Crops are coming in early for the 2012 season, and harvest looks to be good in Kentucky and Tennessee.
“Tomatoes are the big crop here, and they are expected to be ready about two weeks early,” said Kenny Pendergrass, vice president of purchasing at Dixie Produce Inc., Chattanooga, Tenn.
Tomatoes, which usually begin around the Fourth of July for Dixie Produce, were expected to begin the third week of June.
In fact, Pendergrass said everything is two weeks early.
“It’s because of the warmer weather,” he said.
Grow Farms. Louisville, Ky., began harvesting straightneck and crookedneck zucchini in Tennessee around the second week of June, two weeks after they began in Kentucky, according to Brian Knott, president. He says prices have been about average for this year.
“Strawberries were two or three weeks early, which was a surprise for growers,” said Adam Watson, produce marketing specialist for the Kentucky Department of Agriculture.
Watson agrees that tomatoes and peppers will be early, but not enough to change the main push that usually hits in late June and early July.
“It’s a little accelerated, but not too significantly,” he said.
Knott says the supply should be better this year than last year.
“This year’s weather is a lot better than last year, giving our growers a good growing season,” he said. “It’s been night and day compared to last year, when it was extremely wet with too many cloudy days so the plants didn’t have the proper sunlight to grow the way they should have, giving us bad quality and small yields.”
Knott says everything looks good for this year, though.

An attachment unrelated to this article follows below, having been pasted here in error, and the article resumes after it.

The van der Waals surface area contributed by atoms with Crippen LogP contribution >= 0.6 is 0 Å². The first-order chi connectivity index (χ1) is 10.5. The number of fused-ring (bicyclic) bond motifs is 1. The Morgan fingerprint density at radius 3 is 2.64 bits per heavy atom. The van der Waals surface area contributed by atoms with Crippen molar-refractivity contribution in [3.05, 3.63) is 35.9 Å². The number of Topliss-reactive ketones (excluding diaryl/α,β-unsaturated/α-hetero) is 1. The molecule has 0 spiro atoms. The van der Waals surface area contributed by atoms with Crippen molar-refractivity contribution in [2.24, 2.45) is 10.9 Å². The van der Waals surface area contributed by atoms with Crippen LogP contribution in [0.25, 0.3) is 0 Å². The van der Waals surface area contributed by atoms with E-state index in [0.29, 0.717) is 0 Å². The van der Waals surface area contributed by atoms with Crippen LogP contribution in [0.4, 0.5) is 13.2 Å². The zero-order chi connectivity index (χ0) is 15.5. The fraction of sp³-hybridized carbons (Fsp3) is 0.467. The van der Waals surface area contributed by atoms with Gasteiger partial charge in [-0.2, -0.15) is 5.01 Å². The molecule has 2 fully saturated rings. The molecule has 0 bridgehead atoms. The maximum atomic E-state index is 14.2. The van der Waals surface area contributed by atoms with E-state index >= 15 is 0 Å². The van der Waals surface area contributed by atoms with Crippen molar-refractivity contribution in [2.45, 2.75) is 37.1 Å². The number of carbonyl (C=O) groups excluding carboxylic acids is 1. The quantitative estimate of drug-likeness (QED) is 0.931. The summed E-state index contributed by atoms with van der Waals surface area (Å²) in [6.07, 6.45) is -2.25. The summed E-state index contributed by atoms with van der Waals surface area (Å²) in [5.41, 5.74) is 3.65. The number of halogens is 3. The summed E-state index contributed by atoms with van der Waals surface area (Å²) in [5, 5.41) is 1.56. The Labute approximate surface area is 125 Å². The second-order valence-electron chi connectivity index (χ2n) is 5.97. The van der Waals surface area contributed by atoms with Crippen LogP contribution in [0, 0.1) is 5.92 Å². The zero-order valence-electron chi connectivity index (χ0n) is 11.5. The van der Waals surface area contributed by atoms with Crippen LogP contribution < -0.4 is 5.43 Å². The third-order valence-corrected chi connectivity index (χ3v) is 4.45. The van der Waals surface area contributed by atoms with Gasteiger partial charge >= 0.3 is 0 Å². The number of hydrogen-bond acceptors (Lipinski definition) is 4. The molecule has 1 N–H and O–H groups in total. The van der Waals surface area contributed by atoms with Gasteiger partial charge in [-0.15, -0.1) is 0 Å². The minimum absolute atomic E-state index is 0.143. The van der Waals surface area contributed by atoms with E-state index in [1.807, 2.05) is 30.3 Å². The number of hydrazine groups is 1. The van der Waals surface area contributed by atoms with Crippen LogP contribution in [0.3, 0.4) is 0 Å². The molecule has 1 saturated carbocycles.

“Mother Nature has been really kind,” he said. “Growers nationwide are a lot happier.”
The good quality and early season could also mean a shorter season.
“I think crops all look good but it’s one of those cases where everything will probably come in and out quickly,” Pendergrass said. “That’s what we are seeing everywhere else. Deals are ending quicker.”
Another challenge that comes with mild weather is more pests.
“(We’ve had) more insect problems this year due to very mild winter,” Annette Wszelaki, commercial vegetable extension specialist for the Department of Plant Sciences at the University of Tennessee, said in an e-mail.
Wszelaki says the added pests can be especially challenging for organic operations.
“In organic systems, planting of beneficial habitats to attract natural predators, organic insecticides, biological control release and hand removal are being employed,” she said. “It can be more of a challenge in an organic system because the grower tries to remove the pest and keep the beneficial insects intact.”